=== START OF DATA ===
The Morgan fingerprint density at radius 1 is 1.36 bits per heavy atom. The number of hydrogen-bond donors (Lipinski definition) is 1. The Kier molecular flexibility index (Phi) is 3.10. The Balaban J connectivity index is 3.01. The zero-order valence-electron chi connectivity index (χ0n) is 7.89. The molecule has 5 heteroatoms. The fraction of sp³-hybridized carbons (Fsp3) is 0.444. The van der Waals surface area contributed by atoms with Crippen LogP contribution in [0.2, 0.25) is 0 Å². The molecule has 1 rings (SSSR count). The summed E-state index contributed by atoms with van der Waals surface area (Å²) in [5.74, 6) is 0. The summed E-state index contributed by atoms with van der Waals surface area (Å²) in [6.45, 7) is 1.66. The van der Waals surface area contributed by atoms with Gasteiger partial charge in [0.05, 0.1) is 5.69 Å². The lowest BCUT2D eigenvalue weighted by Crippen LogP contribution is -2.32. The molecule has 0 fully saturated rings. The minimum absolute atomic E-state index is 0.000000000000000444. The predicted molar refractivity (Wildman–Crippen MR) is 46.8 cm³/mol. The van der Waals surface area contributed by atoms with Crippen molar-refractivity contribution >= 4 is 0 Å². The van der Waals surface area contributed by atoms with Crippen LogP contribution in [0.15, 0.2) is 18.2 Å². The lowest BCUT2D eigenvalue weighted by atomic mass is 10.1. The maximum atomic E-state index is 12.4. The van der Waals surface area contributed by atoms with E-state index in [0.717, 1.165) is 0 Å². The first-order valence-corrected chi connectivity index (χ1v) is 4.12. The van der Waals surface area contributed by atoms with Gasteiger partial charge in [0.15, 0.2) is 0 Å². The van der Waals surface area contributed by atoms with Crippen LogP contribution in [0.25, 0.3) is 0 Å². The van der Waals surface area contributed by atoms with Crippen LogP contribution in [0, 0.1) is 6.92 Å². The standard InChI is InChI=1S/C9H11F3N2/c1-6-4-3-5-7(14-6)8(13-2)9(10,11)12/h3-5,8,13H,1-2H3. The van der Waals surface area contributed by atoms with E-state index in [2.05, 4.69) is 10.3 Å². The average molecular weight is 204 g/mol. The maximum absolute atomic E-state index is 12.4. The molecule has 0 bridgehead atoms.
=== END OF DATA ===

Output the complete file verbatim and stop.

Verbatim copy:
The Morgan fingerprint density at radius 1 is 1.36 bits per heavy atom. The number of hydrogen-bond donors (Lipinski definition) is 1. The Kier molecular flexibility index (Phi) is 3.10. The Balaban J connectivity index is 3.01. The zero-order valence-electron chi connectivity index (χ0n) is 7.89. The molecule has 5 heteroatoms. The fraction of sp³-hybridized carbons (Fsp3) is 0.444. The van der Waals surface area contributed by atoms with Crippen LogP contribution in [0.2, 0.25) is 0 Å². The molecule has 1 rings (SSSR count). The summed E-state index contributed by atoms with van der Waals surface area (Å²) in [5.74, 6) is 0. The summed E-state index contributed by atoms with van der Waals surface area (Å²) in [6.45, 7) is 1.66. The van der Waals surface area contributed by atoms with Gasteiger partial charge in [0.05, 0.1) is 5.69 Å². The lowest BCUT2D eigenvalue weighted by Crippen LogP contribution is -2.32. The molecule has 0 fully saturated rings. The minimum absolute atomic E-state index is 0.000000000000000444. The predicted molar refractivity (Wildman–Crippen MR) is 46.8 cm³/mol. The van der Waals surface area contributed by atoms with Crippen molar-refractivity contribution >= 4 is 0 Å². The van der Waals surface area contributed by atoms with Crippen LogP contribution in [0.15, 0.2) is 18.2 Å². The lowest BCUT2D eigenvalue weighted by atomic mass is 10.1. The maximum atomic E-state index is 12.4. The van der Waals surface area contributed by atoms with E-state index in [0.717, 1.165) is 0 Å². The first-order valence-corrected chi connectivity index (χ1v) is 4.12. The van der Waals surface area contributed by atoms with Gasteiger partial charge in [0.15, 0.2) is 0 Å². The van der Waals surface area contributed by atoms with Crippen LogP contribution in [0.25, 0.3) is 0 Å². The van der Waals surface area contributed by atoms with Crippen LogP contribution in [0, 0.1) is 6.92 Å². The standard InChI is InChI=1S/C9H11F3N2/c1-6-4-3-5-7(14-6)8(13-2)9(10,11)12/h3-5,8,13H,1-2H3. The van der Waals surface area contributed by atoms with E-state index in [2.05, 4.69) is 10.3 Å². The average molecular weight is 204 g/mol. The maximum absolute atomic E-state index is 12.4. The molecule has 0 bridgehead atoms.